Trump vents frustration over wall funding, fueling uncertainty over shutdown

President TrumpDonald John TrumpTrump directed Cohen to lie to Congress about plans to build Trump Tower in Moscow during 2016 campaign: report DC train system losing 0k per day during government shutdown Senate Republicans eye rules change to speed Trump nominees MORE on Thursday blamed Congress for refusing his request for border-wall funding, fueling uncertainty about whether he will sign a spending bill to avert a partial government shutdown.

“When I begrudgingly signed the Omnibus Bill, I was promised the Wall and Border Security by leadership. Would be done by end of year (NOW). It didn’t happen! We foolishly fight for Border Security for other countries - but not for our beloved U.S.A. Not good!” he tweeted.

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Trump also planned to meet with House Republicans at noon to discuss plans to avoid a shutdown, which have been thrown into disarray by the president’s change of heart.

“At this moment, the president does not want to go further without border security, which includes steel slats or a wall,” White House press secretary Sarah Huckabee Sanders said. “The president is continuing to weigh his options.”

Congress had been moving forward Thursday morning with a short-term spending measure that would fund seven government agencies through Feb. 8, but does not include the $5 billion Trump asked for to construct his long-desired wall along the U.S.-Mexico border.

If Trump refuses to sign the measure by Friday, it would trigger a partial shutdown.

While the president earlier this week backed away from his veto threat, conservative lawmakers and right-wing pundits on cable news have pressured him to nix the funding measure.

There were signs on Thursday morning that the spending deal could be falling apart.

Speaker Paul RyanPaul Davis RyanGOP can't excommunicate King and ignore Trump playing to white supremacy and racism House vote fails to quell storm surrounding Steve King House passes resolution condemning white nationalism MORE (R-Wis.) took a lengthy phone call with Trump during a raucous conference meeting, when rank-and-file members expressed outrage the bill did not include the money for the wall and disaster-relief efforts.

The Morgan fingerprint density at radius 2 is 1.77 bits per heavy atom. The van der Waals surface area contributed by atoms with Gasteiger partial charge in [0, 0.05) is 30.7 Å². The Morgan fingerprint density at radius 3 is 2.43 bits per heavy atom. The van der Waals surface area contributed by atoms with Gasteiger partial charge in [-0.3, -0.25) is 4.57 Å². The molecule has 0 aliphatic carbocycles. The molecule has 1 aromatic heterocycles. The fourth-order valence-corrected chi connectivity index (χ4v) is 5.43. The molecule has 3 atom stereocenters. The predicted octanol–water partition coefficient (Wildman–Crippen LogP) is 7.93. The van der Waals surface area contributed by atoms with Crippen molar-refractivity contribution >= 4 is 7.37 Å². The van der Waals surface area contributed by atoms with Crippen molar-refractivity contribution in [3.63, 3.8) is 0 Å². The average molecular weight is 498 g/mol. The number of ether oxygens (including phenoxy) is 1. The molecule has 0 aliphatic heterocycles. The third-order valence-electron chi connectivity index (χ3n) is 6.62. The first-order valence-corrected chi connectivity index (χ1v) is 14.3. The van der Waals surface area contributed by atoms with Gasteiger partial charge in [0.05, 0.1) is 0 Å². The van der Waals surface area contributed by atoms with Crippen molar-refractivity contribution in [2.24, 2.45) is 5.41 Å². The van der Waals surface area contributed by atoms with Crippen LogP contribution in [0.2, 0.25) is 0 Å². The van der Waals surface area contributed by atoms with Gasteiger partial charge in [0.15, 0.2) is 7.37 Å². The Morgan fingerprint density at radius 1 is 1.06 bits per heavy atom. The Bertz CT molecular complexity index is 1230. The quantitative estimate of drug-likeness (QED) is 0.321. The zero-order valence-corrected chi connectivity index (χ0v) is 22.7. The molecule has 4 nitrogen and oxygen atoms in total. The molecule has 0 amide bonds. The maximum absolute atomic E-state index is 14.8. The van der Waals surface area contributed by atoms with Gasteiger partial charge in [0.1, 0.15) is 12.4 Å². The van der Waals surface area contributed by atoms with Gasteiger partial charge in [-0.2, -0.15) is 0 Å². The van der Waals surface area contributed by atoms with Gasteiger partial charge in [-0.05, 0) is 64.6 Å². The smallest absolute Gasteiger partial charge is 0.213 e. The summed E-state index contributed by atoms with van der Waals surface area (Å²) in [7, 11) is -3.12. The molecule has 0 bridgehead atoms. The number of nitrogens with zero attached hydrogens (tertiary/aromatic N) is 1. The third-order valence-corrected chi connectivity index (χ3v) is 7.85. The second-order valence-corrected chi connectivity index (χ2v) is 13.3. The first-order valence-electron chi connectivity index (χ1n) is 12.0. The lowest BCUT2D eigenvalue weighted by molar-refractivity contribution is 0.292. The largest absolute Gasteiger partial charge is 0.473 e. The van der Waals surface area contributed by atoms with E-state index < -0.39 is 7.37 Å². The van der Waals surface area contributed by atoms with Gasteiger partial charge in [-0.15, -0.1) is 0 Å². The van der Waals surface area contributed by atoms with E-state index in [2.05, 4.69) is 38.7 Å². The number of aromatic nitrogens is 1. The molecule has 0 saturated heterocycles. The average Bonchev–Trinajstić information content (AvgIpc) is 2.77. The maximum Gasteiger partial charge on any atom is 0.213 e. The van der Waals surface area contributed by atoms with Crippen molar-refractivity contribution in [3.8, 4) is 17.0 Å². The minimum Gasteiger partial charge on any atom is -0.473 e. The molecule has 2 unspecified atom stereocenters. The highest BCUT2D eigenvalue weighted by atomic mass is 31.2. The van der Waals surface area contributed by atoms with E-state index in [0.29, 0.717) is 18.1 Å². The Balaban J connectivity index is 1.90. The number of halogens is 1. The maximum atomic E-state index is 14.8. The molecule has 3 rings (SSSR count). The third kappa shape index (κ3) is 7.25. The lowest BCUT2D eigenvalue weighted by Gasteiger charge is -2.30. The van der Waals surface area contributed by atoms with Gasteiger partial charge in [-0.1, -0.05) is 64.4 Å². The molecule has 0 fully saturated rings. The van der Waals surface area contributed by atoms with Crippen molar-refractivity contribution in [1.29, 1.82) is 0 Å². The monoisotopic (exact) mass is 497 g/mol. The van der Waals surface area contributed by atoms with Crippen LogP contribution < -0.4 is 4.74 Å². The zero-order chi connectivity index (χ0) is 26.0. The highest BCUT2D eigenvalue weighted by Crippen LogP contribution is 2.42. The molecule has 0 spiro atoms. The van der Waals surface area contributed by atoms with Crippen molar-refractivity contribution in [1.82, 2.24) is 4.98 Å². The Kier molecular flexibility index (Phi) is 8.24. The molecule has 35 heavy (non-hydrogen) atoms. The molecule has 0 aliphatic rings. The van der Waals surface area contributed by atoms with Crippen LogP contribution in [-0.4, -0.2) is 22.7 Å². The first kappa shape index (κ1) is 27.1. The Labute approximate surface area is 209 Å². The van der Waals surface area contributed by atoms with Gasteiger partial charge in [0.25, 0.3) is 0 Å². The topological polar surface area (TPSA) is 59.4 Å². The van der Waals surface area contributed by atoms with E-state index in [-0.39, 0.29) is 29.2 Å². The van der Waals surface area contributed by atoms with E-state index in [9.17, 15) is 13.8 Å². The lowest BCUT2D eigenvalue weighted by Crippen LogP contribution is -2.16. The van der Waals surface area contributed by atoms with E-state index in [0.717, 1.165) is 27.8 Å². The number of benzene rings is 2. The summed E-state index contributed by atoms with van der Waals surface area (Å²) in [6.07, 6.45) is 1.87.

Just hours earlier, Republican lawmakers said leaders had received assurances that Trump will sign the stopgap spending bill, known as a continuing resolution (CR).

“All indications are he's comfortable with the clean CR,” said Rep. Chris CollinsChristopher (Chris) Carl CollinsWhat a year it’s been: A month-by-month look back at 2018's biggest stories Trump vents frustration over wall funding, fueling uncertainty over shutdown GOP scrambles to prevent shutdown after right-wing insurrection MORE (R-N.Y.), one of Trump's closest allies in Congress.

Democrats have said they will not accept a government funding bill that includes wall funding.

House Minority Leader Nancy PelosiNancy Patricia D'Alesandro PelosiOvernight Defense: Trump unveils new missile defense plan | Dems express alarm | Shutdown hits Day 27 | Trump cancels Pelosi foreign trip | Senators offer bill to prevent NATO withdrawal McConnell blocks bill to reopen most of government Overnight Health Care: Thousands more migrant children may have been separated | Senate rejects bill to permanently ban federal funds for abortion | Women's March to lobby for 'Medicare for All' MORE (D-Calif.) said Democrats are open to tweaking the legislation, but stressed that “in terms of wall funding, that's a non-starter. I think they know that.”

The White House previously signaled it was backing down from Trump’s demand for $5 billion in wall funding and aides had privately offered assurances that the president plans to sign the bill.

Trump on Thursday morning also signaled he was poised to accept a funding measure without wall funding, tweeting that “with so much talk about the Wall, people are losing sight of the great job being done on our Southern Border by Border Patrol, ICE and our great Military.”

But the president’s frustration appears to have built as conservative commentators like Ann Coulter and Laura Ingraham accused him of caving on his demands for $5 billion in wall money.

The scenario resembles the fight in March over a $1.3 trillion omnibus spending package.

Trump begrudgingly signed the measure just hours after threatening to veto it, and vowed to never again sign similar legislation.

"I say to Congress, I will never sign another bill like this again,” Trump said during a press conference. “I'm not going to do it again. Nobody read it. It's only hours old. Some people don't even know what’s in it.”

--Updated at 11:41 a.m.